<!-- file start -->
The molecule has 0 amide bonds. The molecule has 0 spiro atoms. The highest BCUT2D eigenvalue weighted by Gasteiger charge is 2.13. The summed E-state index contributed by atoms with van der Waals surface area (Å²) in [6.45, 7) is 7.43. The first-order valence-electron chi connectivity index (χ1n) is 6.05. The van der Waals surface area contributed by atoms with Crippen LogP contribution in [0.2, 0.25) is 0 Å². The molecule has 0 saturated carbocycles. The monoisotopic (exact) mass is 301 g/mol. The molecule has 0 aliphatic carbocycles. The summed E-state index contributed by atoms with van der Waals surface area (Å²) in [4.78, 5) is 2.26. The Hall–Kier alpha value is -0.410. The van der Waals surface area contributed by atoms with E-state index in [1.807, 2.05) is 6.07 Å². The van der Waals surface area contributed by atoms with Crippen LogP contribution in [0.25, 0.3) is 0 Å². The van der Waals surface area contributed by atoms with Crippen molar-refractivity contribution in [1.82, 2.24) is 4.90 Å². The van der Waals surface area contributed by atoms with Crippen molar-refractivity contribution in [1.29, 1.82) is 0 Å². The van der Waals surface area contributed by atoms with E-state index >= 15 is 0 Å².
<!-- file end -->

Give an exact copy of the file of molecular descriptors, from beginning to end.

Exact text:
The molecule has 0 amide bonds. The molecule has 0 spiro atoms. The highest BCUT2D eigenvalue weighted by Gasteiger charge is 2.13. The summed E-state index contributed by atoms with van der Waals surface area (Å²) in [6.45, 7) is 7.43. The first-order valence-electron chi connectivity index (χ1n) is 6.05. The van der Waals surface area contributed by atoms with Crippen LogP contribution in [0.2, 0.25) is 0 Å². The molecule has 0 saturated carbocycles. The monoisotopic (exact) mass is 301 g/mol. The molecule has 0 aliphatic carbocycles. The summed E-state index contributed by atoms with van der Waals surface area (Å²) in [4.78, 5) is 2.26. The Hall–Kier alpha value is -0.410. The van der Waals surface area contributed by atoms with E-state index in [1.807, 2.05) is 6.07 Å². The van der Waals surface area contributed by atoms with Crippen LogP contribution in [0.25, 0.3) is 0 Å². The van der Waals surface area contributed by atoms with Crippen molar-refractivity contribution in [1.82, 2.24) is 4.90 Å². The van der Waals surface area contributed by atoms with Crippen molar-refractivity contribution in [1.29, 1.82) is 0 Å². The van der Waals surface area contributed by atoms with E-state index >= 15 is 0 Å².